More disingenuousness follows. He makes out that it wasn’t his misdemeanour which resulted in his fall from grace. It was instead the unintended consequences of that misdemeanour which resulted in his fall. The mere lack of trust he showed ‘led’ him, we’re told, to his downfall. How? The implication is that from then on what happened was out of his control, and so the end result was not his fault. It’s noticeable that he doesn’t tell us what these events were which he couldn’t do anything about, and we’re left with the suspicion that there weren’t any. It was his original misdemeanour, far more serious than he’d like to admit, which actually did for him.

Verse 3

The audience manipulation continues into the final verse. It begins with flattery:

‘Kind ladies and kind gentlemen’

Not only can calling his audience kind be seen as flattery, but the word ‘kind’ seems to have been repeated just to make sure the audience don’t fail to notice his generosity of spirit! This is immediately followed by another device to make the audience feel sympathy – equivocation:

‘Soon I will be gone’.

‘Gone’ is ambiguous. It might mean ‘gone away’ or it might mean ‘dead’. One suspects from the narrator’s general duplicity that the truth is the former, but that he hopes his audience will take him to mean the latter. This is supported by the way he expresses himself in what follows:

‘Before I do pass on’

‘Pass on’ is equally ambiguous. It too – perhaps through association with ‘pass away’ – seems to imply the narrator is about to die and so warrants sympathy.

The final four lines comprise three pieces of advice given by the narrator to his audience. This advice doesn’t seem to have been asked for, and it’s unclear what business it is of the narrator’s to give it. Nevertheless it has the effect of making the narrator appear decent, as if he’s got other people’s well-being at heart (which, from what we’ve learnt, seems extremely unlikely). Not only that, but he makes it look as if he’s going out of his way to advise his audience about how to avoid a fate as bad as his.  The effect will be to magnify the horror of his fate in their eyes, and thereby to increase their sympathy for him.

The advice itself is almost worthless – but then its point was not so much to advise, as to elicit undeserved respect and sympathy. The first piece of advice has the effect of reinforcing the narrator’s previous attempt to imply that his wrongdoing was really quite trivial. By telling his hearers to stay free from petty jealousy, he’s implying that his own wrongdoing involved nothing worse than petty jealousy. The second piece, ‘Live by no man’s code’, is either just platitudinous, or else downright bad advice (since some people’s approach to life is well worth emulating).  The third piece, ‘And hold your judgment for yourself’, is probably intended to mean one should think for oneself. At best it’s vague advice. But it’s also ironic in that it can be taken to mean ‘You should blame yourself and not anyone else for the effects of your own wrongdoing’ and this is the very thing the narrator seems to be refusing to do with respect to the brother. Good advice for him would be to put his own house in order!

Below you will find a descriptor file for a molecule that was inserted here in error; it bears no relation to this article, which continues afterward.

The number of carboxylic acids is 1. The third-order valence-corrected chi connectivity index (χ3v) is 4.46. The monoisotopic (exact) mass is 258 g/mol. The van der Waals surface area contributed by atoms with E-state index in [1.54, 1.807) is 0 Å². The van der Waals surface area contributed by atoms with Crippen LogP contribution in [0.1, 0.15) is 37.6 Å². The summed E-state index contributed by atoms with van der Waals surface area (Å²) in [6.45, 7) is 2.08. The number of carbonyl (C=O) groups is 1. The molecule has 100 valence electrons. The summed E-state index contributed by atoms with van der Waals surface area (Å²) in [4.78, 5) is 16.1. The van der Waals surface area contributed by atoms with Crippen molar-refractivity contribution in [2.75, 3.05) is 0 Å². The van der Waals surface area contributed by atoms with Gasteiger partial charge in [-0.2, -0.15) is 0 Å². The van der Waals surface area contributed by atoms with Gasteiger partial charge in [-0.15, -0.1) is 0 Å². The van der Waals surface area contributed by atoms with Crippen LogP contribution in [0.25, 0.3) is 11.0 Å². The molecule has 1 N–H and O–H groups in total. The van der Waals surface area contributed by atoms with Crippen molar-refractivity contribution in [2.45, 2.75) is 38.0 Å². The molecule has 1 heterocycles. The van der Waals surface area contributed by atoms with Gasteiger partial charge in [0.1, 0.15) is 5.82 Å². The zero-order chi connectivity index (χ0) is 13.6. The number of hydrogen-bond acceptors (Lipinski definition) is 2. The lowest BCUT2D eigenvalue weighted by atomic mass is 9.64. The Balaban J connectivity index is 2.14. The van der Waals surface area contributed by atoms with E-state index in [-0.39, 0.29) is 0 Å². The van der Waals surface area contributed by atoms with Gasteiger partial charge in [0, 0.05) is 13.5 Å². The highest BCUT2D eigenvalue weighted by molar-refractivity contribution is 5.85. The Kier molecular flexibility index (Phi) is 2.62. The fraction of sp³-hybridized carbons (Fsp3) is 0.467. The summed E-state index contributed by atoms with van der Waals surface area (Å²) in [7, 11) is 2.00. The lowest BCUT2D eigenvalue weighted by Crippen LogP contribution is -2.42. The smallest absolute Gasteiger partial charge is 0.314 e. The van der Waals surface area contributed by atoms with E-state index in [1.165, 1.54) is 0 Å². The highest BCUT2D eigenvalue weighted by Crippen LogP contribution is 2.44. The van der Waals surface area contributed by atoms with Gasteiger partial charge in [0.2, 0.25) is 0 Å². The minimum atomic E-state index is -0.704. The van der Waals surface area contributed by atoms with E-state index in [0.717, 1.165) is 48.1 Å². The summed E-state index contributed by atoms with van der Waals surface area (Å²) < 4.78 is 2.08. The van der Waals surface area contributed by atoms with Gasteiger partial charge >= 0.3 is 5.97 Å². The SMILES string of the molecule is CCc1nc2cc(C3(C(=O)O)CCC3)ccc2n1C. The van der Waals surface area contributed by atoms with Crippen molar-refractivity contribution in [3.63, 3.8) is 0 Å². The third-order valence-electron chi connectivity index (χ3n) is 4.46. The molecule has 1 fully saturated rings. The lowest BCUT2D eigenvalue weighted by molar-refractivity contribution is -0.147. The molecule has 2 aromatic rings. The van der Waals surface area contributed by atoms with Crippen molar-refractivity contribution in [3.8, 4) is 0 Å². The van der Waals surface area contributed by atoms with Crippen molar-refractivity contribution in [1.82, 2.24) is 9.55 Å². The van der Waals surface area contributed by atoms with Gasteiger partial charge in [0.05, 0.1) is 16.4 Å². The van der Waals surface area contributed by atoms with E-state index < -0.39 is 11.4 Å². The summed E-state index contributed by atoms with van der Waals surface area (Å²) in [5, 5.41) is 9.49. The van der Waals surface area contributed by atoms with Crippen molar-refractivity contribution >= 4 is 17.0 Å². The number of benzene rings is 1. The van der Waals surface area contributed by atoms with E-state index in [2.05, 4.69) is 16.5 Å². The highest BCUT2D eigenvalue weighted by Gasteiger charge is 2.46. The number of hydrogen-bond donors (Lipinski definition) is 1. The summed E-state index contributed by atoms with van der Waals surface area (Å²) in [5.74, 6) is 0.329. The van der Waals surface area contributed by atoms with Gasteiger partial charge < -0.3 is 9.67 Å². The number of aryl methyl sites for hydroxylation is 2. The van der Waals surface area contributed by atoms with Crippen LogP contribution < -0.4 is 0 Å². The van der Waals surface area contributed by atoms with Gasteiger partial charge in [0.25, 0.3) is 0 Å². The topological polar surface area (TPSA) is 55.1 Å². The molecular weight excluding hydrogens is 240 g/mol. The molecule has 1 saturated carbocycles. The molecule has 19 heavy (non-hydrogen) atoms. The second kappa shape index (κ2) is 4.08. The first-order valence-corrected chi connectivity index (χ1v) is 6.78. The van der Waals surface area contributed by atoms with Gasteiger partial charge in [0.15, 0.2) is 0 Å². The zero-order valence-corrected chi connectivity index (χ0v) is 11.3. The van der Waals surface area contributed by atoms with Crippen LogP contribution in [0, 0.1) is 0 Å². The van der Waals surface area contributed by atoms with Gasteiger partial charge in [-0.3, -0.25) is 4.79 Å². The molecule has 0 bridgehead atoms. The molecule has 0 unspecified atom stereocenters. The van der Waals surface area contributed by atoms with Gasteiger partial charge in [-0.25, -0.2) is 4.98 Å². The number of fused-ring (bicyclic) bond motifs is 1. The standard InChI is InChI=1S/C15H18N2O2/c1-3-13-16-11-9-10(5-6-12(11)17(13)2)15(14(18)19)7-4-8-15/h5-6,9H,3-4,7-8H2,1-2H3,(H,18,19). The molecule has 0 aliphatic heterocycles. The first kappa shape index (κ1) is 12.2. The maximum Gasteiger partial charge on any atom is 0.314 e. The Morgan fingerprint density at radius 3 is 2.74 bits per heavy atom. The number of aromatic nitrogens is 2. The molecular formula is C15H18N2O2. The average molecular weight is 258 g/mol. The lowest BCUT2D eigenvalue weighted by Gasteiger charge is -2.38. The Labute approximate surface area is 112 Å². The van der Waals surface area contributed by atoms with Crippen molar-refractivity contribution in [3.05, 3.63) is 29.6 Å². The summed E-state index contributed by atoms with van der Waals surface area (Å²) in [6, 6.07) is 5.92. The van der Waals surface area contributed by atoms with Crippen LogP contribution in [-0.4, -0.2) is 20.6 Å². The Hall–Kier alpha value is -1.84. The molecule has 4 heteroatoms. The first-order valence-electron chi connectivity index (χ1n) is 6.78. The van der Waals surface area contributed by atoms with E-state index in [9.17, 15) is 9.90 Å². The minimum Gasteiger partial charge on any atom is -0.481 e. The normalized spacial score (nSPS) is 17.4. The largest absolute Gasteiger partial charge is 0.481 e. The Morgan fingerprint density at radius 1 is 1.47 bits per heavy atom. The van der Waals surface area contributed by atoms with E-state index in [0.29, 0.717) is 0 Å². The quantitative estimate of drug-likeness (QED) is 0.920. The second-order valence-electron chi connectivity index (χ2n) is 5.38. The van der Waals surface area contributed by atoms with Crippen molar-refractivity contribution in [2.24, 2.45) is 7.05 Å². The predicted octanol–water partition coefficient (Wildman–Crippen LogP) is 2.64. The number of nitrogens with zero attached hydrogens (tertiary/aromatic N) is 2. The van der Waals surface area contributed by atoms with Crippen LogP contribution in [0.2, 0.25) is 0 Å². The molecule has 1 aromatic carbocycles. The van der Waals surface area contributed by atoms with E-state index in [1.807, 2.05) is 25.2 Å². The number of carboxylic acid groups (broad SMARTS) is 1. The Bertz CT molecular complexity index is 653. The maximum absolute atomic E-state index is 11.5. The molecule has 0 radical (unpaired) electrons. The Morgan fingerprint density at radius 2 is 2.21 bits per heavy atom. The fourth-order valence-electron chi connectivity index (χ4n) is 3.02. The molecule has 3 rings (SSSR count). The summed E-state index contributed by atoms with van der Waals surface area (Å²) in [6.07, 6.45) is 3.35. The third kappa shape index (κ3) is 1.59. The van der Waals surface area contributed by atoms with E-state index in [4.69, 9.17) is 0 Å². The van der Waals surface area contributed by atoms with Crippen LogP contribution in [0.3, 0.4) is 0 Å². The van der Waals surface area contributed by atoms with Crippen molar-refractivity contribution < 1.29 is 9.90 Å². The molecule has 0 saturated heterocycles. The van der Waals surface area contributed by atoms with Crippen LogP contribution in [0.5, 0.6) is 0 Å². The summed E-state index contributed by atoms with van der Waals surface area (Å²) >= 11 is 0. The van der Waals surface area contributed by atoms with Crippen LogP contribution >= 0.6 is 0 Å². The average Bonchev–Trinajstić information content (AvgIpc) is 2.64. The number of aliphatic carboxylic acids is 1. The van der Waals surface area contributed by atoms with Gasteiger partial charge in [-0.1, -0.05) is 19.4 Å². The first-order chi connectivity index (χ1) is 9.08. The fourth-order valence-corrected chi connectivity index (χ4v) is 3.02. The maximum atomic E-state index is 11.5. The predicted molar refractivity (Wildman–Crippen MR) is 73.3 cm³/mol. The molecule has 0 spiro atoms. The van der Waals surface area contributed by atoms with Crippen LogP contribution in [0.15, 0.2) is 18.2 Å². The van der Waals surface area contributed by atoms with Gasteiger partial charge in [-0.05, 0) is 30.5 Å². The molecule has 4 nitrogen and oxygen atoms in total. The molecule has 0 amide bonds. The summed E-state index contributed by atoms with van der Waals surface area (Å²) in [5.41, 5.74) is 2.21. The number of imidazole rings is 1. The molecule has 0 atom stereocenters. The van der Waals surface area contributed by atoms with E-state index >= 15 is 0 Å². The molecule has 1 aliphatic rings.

We’re not told who the audience is which the narrator is addressing. We can imagine though that it might well have been taken in. That’s his skill. If we too were taken in by him on first listening, that’s Dylan’s skill.

All Along The Watchtower

Essentially the song is about attitudes towards corruption and privilege. In that the narrator seems to speak dismissively of the main characters in describing them as ‘the joker’ and ‘the thief’ respectively, he may be ironically representing society’s attitudes to those who fail to accept its norms. Nevertheless the joker’s criticisms seem serious.

Like Lear’s fool, he is a wise joker, understanding the true state of the world. He sees that true values are going unappreciated – and in particular that certain sections of society (‘businessmen’) are benefiting at the expense of others (‘ploughmen’). Like the joker, the thief is also presented positively. He calms the joker down and speaks ‘kindly’ to him. His use of the phrase ‘You and I’, putting the joker on a level with himself, seems deliberately unpatronising. It also, by way of contrast, emphasises the very unegalitarian attitudes of those about whom the joker is complaining. He may be dismissed as a thief by those who determine society’s attitudes, but his values are in fact sound. It could, for all we know, be the selfish attitude of the better off, rather than his own inclination, which has forced him to become a thief (see below).